The framers believed that having state legislatures elect senators would strengthen the states’ ties to the national government and increase the chances for ratification of the Constitution. They hoped that this arrangement would give state political leaders a sense of participation, calming their fears about a strong central government. They also wanted to provide a filter between the Senate and the passions and pressures of the populace. As the authors of the Federalist Papers explained, election by the state legislatures “is recommended by the double advantage of favoring a select appointment, and of giving to the State governments such an agency in the formation of the federal government as must secure the authority of the former, and may form a convenient link between the two systems” (Federalist No. 62). (Beautiful language—would that our education system made it possible for us to be able to fully comprehend it!)
Question: What is the Great Compromise?
Answer: Two plans were put forth during the Constitutional Convention to create the new branches of government. The Virginia Plan wanted a strong national government with three branches. The legislature would have two houses. One would be directly elected by the people and the second would selected by the first house from people nominated by the state legislatures. Further, the president and national judiciary would be chosen by the national legislature. On the other hand, the New Jersey Plan wanted a more decentralized plan amending the old Articles yet allowing for a somewhat stronger government. Each state would have one vote in Congress.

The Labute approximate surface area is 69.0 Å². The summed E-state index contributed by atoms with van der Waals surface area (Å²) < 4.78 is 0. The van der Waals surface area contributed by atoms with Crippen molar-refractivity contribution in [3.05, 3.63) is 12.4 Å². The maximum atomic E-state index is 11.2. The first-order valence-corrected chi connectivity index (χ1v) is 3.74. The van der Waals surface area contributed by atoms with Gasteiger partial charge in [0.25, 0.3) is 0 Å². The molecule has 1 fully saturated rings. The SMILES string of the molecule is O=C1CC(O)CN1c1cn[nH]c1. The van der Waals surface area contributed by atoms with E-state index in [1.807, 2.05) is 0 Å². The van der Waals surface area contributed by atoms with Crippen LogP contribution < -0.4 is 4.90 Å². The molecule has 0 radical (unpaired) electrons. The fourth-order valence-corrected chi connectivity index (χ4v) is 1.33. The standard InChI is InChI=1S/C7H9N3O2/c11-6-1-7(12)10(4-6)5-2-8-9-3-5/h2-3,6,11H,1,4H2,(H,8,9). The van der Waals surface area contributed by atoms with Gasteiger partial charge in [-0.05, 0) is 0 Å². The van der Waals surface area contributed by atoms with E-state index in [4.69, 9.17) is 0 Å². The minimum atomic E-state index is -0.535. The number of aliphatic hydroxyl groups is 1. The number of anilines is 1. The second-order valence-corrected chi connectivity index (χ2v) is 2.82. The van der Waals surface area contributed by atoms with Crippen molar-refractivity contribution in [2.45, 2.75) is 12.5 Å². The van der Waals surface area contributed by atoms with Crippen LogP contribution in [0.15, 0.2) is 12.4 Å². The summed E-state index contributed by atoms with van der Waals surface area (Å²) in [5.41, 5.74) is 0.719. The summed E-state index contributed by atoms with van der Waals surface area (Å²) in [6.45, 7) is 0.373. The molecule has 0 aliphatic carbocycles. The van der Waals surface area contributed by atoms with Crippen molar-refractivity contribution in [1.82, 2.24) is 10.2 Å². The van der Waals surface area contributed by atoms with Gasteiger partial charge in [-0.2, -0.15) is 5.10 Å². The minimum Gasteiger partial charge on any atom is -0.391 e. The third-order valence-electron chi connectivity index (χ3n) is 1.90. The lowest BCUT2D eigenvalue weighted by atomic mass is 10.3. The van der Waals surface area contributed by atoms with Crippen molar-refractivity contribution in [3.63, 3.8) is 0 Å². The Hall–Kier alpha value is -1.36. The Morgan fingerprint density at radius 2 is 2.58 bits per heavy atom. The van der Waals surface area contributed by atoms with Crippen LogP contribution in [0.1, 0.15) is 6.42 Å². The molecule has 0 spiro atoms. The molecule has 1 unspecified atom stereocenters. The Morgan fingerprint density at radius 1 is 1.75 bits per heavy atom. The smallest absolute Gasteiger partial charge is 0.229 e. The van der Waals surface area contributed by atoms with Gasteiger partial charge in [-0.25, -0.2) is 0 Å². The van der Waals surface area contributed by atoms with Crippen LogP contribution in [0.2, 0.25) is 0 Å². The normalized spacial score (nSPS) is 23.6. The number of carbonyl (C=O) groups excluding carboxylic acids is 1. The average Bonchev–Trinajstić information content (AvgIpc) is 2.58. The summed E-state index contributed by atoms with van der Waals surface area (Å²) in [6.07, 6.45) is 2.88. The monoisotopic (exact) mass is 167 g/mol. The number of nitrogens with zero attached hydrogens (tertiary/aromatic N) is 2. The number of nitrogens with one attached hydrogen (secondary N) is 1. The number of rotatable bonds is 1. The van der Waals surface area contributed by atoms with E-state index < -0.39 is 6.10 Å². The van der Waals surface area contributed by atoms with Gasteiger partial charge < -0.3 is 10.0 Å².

The Great Compromise combined these two plans creating our current legislature with two houses, one based on population and elected by the people and the other house allowing two senators per state being appointed by state legislatures.
Why did the framers of the constitution set up the Senate that way? The smaller states were afraid of being run over by the more populous. Virginia was by far the bigger with a population of almost 750,000. Several states had fewer than 100,000 citizens. By allowing each state only two senators, regardless of the population, and giving that body responsibility for confirming Presidential appointments, a balance was achieved to protect minority rights.
Because of abuses by some states of the rules regarding interim appointments of Senators, etc., the 17thAmendment in 1912 changed the method of choosing Senators from selection by State legislatures to popular election—just like the House. This change, widely hailed by many when instituted, has the effect of making those Senators more beholden to the Senate Majority (or Minority, for that matter) Leader than to the state that he ostensibly represents. That leader can be more instrumental in effecting his re-election than close ties to the electorate of his state.
Good move for the states? What do you think NOW?
Certainly, the Democrats employing the nuclear option makes future elections a great deal more important to each party.